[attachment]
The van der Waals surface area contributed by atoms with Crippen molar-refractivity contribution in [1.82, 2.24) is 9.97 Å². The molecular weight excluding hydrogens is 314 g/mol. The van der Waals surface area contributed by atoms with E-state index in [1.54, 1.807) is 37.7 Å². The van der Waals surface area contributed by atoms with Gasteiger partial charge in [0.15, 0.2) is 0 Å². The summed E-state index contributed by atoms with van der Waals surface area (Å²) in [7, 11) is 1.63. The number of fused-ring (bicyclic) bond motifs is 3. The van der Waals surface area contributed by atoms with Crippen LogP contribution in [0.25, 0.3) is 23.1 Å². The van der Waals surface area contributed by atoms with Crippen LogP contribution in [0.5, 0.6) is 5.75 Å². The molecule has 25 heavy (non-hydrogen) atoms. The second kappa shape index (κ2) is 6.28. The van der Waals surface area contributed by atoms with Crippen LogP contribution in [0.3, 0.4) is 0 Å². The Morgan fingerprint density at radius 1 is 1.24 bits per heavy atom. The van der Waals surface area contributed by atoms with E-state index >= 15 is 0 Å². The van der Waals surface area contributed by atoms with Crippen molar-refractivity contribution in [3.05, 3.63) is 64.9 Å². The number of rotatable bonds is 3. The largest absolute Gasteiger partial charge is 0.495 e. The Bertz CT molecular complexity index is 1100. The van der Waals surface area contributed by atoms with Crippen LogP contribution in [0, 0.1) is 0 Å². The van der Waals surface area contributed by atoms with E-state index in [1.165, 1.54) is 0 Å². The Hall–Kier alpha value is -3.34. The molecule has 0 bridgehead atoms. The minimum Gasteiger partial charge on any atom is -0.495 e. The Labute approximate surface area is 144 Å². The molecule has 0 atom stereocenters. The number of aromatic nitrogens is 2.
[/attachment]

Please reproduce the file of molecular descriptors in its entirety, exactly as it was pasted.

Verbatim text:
The van der Waals surface area contributed by atoms with Crippen molar-refractivity contribution in [1.82, 2.24) is 9.97 Å². The molecular weight excluding hydrogens is 314 g/mol. The van der Waals surface area contributed by atoms with E-state index in [1.54, 1.807) is 37.7 Å². The van der Waals surface area contributed by atoms with Gasteiger partial charge in [0.15, 0.2) is 0 Å². The summed E-state index contributed by atoms with van der Waals surface area (Å²) in [7, 11) is 1.63. The number of fused-ring (bicyclic) bond motifs is 3. The van der Waals surface area contributed by atoms with Crippen LogP contribution in [0.25, 0.3) is 23.1 Å². The van der Waals surface area contributed by atoms with Crippen LogP contribution in [0.5, 0.6) is 5.75 Å². The molecule has 25 heavy (non-hydrogen) atoms. The second kappa shape index (κ2) is 6.28. The van der Waals surface area contributed by atoms with Crippen LogP contribution in [0.3, 0.4) is 0 Å². The Morgan fingerprint density at radius 1 is 1.24 bits per heavy atom. The van der Waals surface area contributed by atoms with E-state index >= 15 is 0 Å². The van der Waals surface area contributed by atoms with Crippen molar-refractivity contribution in [3.05, 3.63) is 64.9 Å². The number of rotatable bonds is 3. The largest absolute Gasteiger partial charge is 0.495 e. The Bertz CT molecular complexity index is 1100. The van der Waals surface area contributed by atoms with Crippen LogP contribution in [0, 0.1) is 0 Å². The van der Waals surface area contributed by atoms with E-state index in [1.165, 1.54) is 0 Å². The Hall–Kier alpha value is -3.34. The molecule has 0 bridgehead atoms. The minimum Gasteiger partial charge on any atom is -0.495 e. The Labute approximate surface area is 144 Å². The molecule has 0 atom stereocenters. The number of aromatic nitrogens is 2.